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Aretha Franklin's E-S-T-A-T-E

A jury in Michigan decided that Aretha Franklin's handwritten notes found in her couch constituted her will.  Don't get too excited, though: in New York State, a holographic will--meaning a will written completely by hand and not executed and attested in accordance with New York law--is invalid except if made by a mariner at sea or a member of the armed forces while at war.  Instead, for a will to be valid in New York State, the testator must declare it to be her last will and testament and sign the will in front of two witnesses who also must sign the will at the request of the testator.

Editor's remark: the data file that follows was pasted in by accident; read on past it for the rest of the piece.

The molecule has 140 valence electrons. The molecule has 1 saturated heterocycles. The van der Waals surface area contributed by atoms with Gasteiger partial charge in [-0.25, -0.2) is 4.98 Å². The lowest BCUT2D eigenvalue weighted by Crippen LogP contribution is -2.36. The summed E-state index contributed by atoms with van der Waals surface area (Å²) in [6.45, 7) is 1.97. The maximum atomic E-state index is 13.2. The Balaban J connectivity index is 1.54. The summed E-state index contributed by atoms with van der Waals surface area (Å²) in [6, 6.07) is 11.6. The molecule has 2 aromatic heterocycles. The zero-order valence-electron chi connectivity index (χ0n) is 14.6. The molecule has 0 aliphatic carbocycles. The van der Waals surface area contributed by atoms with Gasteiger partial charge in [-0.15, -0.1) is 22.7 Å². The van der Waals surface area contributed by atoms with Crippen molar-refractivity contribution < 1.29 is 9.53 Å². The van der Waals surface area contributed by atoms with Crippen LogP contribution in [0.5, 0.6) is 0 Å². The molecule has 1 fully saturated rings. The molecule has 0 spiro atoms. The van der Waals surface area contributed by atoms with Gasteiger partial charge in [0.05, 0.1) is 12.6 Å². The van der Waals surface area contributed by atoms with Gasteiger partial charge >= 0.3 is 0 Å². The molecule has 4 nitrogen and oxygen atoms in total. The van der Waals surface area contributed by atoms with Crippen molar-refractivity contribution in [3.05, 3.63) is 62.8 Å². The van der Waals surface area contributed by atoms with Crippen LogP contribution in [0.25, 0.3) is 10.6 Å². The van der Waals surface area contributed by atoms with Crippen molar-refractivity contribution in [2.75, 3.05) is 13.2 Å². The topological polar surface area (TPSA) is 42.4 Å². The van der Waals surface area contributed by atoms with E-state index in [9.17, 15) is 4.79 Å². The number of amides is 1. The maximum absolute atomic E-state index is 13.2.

Drafting a will yourself can create headaches not only for you but also for your family, as Aretha's family likely can attest.  Signing it without two witnesses makes it even messier.  While Aretha had many great accomplishments during her life, her estate plan wasn't one of them.  

Aretha Franklin was a global star for decades, known especially for hits like “Think,” “I Say a Little Prayer” and “Respect.” She did not leave behind a formal, typewritten will when she died five years ago at age 76.


estate plan, estate planning, wills, estates, aretha franklin, probate